An must for anyone living in WGC, with a love of architecture and design or both! An open discussion is planned after the talk so that anyone can add their knowledge or recollections of Louis de Soissons to the mix. Pictures, plans or any other relevant material is welcome.
The Focolare Centre for Unity, 69 Parkway, WGC, AL8 6JG.
Doors open 6:30 for 7pm start on Tuesday 4th September 2018.
On Tue 1 May at 7.30pm Letchworth Heritage Group presents the Ebenezer Howard Memorial Lecture. Ebenezer Howard's ideas from over a hundred years ago brought up-to-date. The lecture “A 21st Century Renaissance?”, by globally recognised garden city enthusiast - Lord Taylor of Goss Moor, will be in the Spirella Ballroom, Letchworth SG6 4ET, with music provided by the Garden City Band. Tickets £7.00 are available from David's Bookshop and Letchworth Tourist Information Centre.
You can now follow WGC's Heritage Town Trail using just your smartphone (or Internet Connected Tablet).
There's no need for maps or guides just scan our QR Codes with your phone and you'll see the history of that location and information on how to get to the next location. It's that simple.
You actually can start anywhere you can spot a QR code , but most people will start at Number 1 which is located just outside the Howard Centre. It's on your left as you exit the Howard Centre's main entrance on a lampost in the grassy area (look for a plaque similar to the one pictured above). Full information on how to get started is on the plaque, or read on for full details...
The system, developed by the Welwyn Garden City Heritage Trust, uses well tried existing technology in a completely new way. Users with smart phones will now have access to the Trust’s Town Centre Trail simply by scanning the QR codes on specially designed signs mounted on lamp posts. The system has been designed to work with iPhone, Android, Windows, Blackberry and Amazon Kindle mobiles and Internet enabled tablets. To scan the QR codes the system uses any one of a number of freely downloadable apps that will read the code on each sign and immediately link the phone to the Trust’s Towntrail website (http://towntrail.welwyngarden-heritage.org). As each sign has a unique code you will be connected directly to information about the history of that location.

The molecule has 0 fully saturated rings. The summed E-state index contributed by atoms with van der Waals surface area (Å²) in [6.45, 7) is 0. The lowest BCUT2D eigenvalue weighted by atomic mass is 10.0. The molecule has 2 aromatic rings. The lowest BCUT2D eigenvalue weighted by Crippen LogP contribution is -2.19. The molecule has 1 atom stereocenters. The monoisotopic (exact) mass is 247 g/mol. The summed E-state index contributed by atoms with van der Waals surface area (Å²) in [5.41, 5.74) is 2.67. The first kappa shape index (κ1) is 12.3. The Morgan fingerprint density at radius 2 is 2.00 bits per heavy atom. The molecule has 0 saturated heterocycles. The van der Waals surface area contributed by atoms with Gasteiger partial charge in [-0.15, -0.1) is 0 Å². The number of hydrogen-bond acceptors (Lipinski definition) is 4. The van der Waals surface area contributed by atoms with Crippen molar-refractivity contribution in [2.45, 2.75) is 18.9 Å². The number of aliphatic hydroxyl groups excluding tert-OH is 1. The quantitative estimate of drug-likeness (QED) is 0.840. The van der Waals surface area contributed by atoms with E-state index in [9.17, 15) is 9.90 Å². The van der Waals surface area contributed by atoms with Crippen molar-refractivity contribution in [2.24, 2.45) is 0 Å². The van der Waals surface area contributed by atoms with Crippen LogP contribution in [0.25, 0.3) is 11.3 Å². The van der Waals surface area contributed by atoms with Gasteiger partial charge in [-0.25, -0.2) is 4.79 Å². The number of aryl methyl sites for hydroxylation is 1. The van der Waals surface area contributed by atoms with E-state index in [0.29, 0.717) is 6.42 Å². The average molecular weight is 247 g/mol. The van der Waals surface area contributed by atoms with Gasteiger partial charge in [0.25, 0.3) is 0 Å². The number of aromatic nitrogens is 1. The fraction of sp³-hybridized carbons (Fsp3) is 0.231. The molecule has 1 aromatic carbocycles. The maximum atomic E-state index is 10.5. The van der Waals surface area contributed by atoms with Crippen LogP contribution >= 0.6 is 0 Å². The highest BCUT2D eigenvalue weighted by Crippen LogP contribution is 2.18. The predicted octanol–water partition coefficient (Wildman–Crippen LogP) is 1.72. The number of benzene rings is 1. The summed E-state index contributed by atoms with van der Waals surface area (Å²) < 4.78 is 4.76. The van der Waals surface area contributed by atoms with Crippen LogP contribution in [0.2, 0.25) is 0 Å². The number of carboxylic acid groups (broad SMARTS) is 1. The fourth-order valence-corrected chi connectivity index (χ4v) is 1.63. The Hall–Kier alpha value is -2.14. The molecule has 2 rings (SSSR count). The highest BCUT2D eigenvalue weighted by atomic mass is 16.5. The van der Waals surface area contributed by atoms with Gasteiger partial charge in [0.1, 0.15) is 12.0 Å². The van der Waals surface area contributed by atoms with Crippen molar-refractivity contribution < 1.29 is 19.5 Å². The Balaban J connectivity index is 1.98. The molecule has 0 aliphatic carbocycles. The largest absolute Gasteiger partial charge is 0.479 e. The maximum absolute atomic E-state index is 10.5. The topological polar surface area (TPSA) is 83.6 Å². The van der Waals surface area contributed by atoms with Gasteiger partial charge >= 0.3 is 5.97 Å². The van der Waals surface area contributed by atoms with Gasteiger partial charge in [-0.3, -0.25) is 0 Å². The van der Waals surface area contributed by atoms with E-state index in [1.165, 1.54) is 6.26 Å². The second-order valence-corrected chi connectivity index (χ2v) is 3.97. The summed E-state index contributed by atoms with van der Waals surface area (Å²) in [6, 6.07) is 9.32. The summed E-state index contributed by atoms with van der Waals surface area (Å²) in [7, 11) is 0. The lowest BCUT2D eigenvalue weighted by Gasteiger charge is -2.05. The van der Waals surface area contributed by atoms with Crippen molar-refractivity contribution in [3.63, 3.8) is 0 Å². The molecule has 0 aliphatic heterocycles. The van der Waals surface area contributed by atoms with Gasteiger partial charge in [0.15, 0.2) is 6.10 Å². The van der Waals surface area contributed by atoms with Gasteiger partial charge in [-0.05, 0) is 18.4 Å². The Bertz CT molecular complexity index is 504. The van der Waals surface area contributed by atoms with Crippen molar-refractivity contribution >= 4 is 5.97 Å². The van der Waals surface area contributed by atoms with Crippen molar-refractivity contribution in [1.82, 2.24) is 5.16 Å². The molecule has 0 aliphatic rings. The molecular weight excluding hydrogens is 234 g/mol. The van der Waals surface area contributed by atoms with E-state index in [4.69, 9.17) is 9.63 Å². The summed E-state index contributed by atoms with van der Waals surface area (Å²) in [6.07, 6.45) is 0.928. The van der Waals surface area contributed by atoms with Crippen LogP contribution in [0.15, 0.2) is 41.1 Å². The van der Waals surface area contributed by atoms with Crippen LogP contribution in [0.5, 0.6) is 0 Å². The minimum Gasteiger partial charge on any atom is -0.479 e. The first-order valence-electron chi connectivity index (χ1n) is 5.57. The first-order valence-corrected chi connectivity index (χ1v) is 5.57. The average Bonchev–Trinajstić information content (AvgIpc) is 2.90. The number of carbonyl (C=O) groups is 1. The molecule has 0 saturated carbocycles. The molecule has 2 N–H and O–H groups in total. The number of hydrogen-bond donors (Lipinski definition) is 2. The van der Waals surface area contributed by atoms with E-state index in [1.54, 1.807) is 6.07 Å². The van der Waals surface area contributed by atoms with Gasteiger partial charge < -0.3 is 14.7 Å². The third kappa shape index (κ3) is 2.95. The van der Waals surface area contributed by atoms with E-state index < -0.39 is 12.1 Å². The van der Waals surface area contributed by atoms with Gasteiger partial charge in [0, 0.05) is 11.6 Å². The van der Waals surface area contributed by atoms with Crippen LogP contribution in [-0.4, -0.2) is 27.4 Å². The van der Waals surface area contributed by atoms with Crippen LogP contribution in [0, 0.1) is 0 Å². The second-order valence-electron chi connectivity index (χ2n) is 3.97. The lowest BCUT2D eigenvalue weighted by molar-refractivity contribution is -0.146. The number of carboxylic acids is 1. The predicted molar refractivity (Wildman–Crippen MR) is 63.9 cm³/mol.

To ensure you get immediate access each QR sign provides a link for obtaining a suitable QR Code Reader. Simply by typing goo.gl/kvYDSY (written on each sign) into the browser of your phone a list of apps that we have checked work will be displayed. Download your choice of app from the list and you can start using the Trail immediately. As far as research by the Trust has shown the system is not in use anywhere else in the UK and so gives Welwyn Garden City a ‘Digital First’.
In the future the Trust plans to offer sound and video in addition to the already provided text and photos to enrich your experience. A similar system will be installed in Peartree as soon as possible given how important that area was and still is to the town.
Visitors to our website can now listen to audio clips from the Trust's collection of oral histories about Welwyn Garden City.
This rare 1919 plan, labelled as "the portions of the Panshanger Estate situate adjoining the villages of Stanborough, Lemsfordmills and Digswell Water. Lots 1 to 25. The sale by auction by Messrs Daniel Smith, Oakley & Garrard", was brought along to the 'Where Do You Think We Played?' exhibition and temporarily loaned for scanning.